Lobbyist and mangaka extraordinaire Ken Akamatsu reports that Japan’s proposed ban on 2D material deemed to feature minors in compromising or explicit situations (i.e. quite possibly most of it) is facing difficulties and may well fail to pass.
Love Hina mangaka Ken Akamatsu has been keeping abreast of developments and addressing politicians, and provides some relatively informative twits on the subject:
It’s thought that the ban won’t pass “this time.” There is a good chance it won’t be deliberated on by the lower house’s Committee on Judicial Affairs, and even if it does there is still the upper house which can reject it. There is also an election soon so the chances are it will become an abandoned bill.
A few days ago the Democratic Party of Japan troubled the LDP with the point that “Why are we just banning manga and anime? Why not novels as well?”
To this deputy PM Taro Aso responded that “it’s because manga stands out more” – come on now…
The Diet members accused those appealing against the ban being nothing but men, so this time I had “a female mangaka with children” join me in the form of Kyo Hatsuki.
The DPJ has also formally announced it is in favour of explicitly excluding art and other creative works from the ban, which really helps a lot.
The DPJ has now formally opposed the new law on a number of grounds, with Diet member Yoshikazu Tarui (pictured cosying up to Akamatsu) also blogging extensively about the dangers of a ban:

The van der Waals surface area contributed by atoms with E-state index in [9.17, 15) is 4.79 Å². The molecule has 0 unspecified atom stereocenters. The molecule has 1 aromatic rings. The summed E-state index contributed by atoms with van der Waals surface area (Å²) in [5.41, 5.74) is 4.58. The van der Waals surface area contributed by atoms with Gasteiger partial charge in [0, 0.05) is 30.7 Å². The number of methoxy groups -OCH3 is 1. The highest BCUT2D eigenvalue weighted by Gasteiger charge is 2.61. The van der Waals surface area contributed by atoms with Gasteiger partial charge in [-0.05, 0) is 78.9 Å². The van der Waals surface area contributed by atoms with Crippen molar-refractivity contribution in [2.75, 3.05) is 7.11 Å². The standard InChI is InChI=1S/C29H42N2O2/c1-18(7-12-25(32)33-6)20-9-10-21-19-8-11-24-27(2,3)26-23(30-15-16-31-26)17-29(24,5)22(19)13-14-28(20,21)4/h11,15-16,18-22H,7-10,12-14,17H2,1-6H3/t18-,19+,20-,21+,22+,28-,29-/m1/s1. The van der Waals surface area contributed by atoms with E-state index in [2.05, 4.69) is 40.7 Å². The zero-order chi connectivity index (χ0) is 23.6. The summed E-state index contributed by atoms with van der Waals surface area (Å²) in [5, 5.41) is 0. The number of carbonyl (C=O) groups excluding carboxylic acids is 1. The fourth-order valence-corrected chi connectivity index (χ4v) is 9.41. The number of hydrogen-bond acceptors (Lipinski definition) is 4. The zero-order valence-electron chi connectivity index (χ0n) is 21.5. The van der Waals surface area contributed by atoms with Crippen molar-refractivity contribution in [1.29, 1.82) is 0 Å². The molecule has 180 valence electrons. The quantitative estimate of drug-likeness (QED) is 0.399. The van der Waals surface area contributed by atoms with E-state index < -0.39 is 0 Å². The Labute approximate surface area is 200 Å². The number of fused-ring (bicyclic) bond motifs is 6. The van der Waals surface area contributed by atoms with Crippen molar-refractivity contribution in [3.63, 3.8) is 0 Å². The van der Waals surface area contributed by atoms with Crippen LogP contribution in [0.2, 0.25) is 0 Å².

[At today's hearing with Akamatsu and various publisher associations] we saw some very intense debate as to whether manga and anime should be subject to the ban, and I’m satisfied we made some acceptable counter-proposals. Even the DPJ sometimes does useful stuff!
[...] As its original objective is to protect real children, the text of the law should exclude fictional depictions in manga, anime and games so as not to exert an oppressive influence on freedom of speech.
[...] The ban on simple possession applies to possessing material for ‘satisfying sexual curiosity.’ How any objective judgement is possible as to why someone possessed such material is not clear, and relying solely on confessions to make a case is problematic.
It is easily possible to engineer someone’s possession of this material, so this is especially dangerous.
Banning possession also entails forcing people to dispose of all previously legal material, and it is not possible to forcibly check everyone’s magazines, books and computers.
Just as the DPJ wishes to stop the spread of child pornography, as we also want to prevent false charges brought about by forced confessions we wish to establish a proper system for prosecuting such offences.
A rejected or abandoned bill would of course mean no ban, but with the ban’s proponents having schemed for years as to how they can finally destroy the evils of anime and manga it would likely just be resubmitted in a subsequent parliamentary session.
However, with Abenomics already collapsing around it the LDP may yet have far more pressing concerns than merely appeasing its substantial contingent of cultists and unreconstituted fascists in subsequent sessions.